Ernest Binfield Havell

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Ernest Binfield Havell (16 September 1861 – 31 December 1934), who published under the name E.B. Havell, was an influential English arts administrator, art historian and author of numerous books about Indian art and architecture. He was a member of the Havell family of artists and art educators. He was the principal of the Government School of Art, Calcutta from 1896 to 1905, where, along with Abanindranath Tagore, he developed a style of art and art education based on Indian rather than Western models, which led to the foundation of the Bengal school of art.[1][2]

Ernest Binfield Havell
Born(1861-09-16)16 September 1861
Died31 December 1934(1934-12-31) (aged 73)
Occupationarts administrator, art historian, art critic

Early lifeEdit

Ernest was born in Reading in the English county of Berkshire in 1861,[3] the son of Charles Richard Havell and his wife, Charlotte Amelia Lord.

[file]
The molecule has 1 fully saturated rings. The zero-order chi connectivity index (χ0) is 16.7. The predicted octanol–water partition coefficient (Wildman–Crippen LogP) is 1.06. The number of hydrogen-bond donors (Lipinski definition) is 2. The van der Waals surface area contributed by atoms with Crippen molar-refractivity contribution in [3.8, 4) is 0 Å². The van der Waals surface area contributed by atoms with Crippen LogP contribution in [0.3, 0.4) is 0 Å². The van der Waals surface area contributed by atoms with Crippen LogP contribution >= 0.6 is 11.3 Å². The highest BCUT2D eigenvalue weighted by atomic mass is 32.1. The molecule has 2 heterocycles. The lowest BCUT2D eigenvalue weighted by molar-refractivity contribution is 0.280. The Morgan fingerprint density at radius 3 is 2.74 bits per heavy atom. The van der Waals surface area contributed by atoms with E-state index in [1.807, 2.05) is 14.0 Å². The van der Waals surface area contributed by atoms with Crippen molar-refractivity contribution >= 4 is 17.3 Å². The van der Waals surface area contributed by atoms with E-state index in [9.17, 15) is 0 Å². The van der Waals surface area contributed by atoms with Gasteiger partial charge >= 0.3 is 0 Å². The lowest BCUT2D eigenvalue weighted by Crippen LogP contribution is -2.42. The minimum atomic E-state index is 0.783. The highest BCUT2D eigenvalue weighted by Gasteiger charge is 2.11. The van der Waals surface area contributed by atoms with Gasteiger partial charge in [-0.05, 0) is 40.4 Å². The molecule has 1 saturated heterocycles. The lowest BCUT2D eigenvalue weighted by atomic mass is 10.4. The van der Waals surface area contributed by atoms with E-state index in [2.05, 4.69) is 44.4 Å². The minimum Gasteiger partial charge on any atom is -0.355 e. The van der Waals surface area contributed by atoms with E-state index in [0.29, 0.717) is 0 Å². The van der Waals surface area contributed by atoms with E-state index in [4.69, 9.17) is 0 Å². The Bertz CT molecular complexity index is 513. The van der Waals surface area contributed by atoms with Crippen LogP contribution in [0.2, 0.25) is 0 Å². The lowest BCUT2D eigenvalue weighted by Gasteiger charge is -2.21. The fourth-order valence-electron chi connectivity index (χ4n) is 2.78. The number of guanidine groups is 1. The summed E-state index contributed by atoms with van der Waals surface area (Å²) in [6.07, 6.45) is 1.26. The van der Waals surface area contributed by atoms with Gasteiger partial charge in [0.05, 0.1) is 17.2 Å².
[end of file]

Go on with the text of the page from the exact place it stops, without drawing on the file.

In India, Havell initially served the Madras School of Art as Superintendent for a decade from 1884. He arrived Calcutta on 5 July 1896 and joined as Superintendent of the Government School of Art, Calcutta next day. In between, he went to England for a year from April 1902 to March 1903. While in England, he published two valuable articles on Indian art in the October 1902 and January 1903 issues of a well known art journal of London, The Studio. In January 1906 he left for England on long leave and finally in 1908, he was removed from the post.[4]

Havell worked with Abanindranath Tagore to redefine Indian art education. He established the Indian Society of Oriental Art, which sought to adapt British art education in India so as to reject the previous emphasis placed on European traditions in favour of revivals of native Indian styles of art, in particular the Mughal miniature tradition.

Personal lifeEdit

He married Angelique Wilhelmina Jacobsen in 1895 at St Giles, London, Middlesex, England. The couple had a daughter, Sonia Joyce Havell in 1902.[3]


Havell wrote numerous books on Indian art and history, including:


  1. ^ Mitter, Partha (2001). Indian art. Oxford University Press. p. 177. ISBN 0-19-284221-8.
  2. ^ Cotter, Holland (19 August 2008). "Art Review: Indian Modernism via an Eclectic and Elusive Artist". New York Times.
  3. ^ a b Descendants of Luke Havell
  4. ^ Bagal, Jogesh Chandra (1966). History of the Govt. College of Art and Craft in the Centenary: Government College of Art & Craft, Calcutta, Calcutta: Government College of Art & Craft, pp.21–34

External linksEdit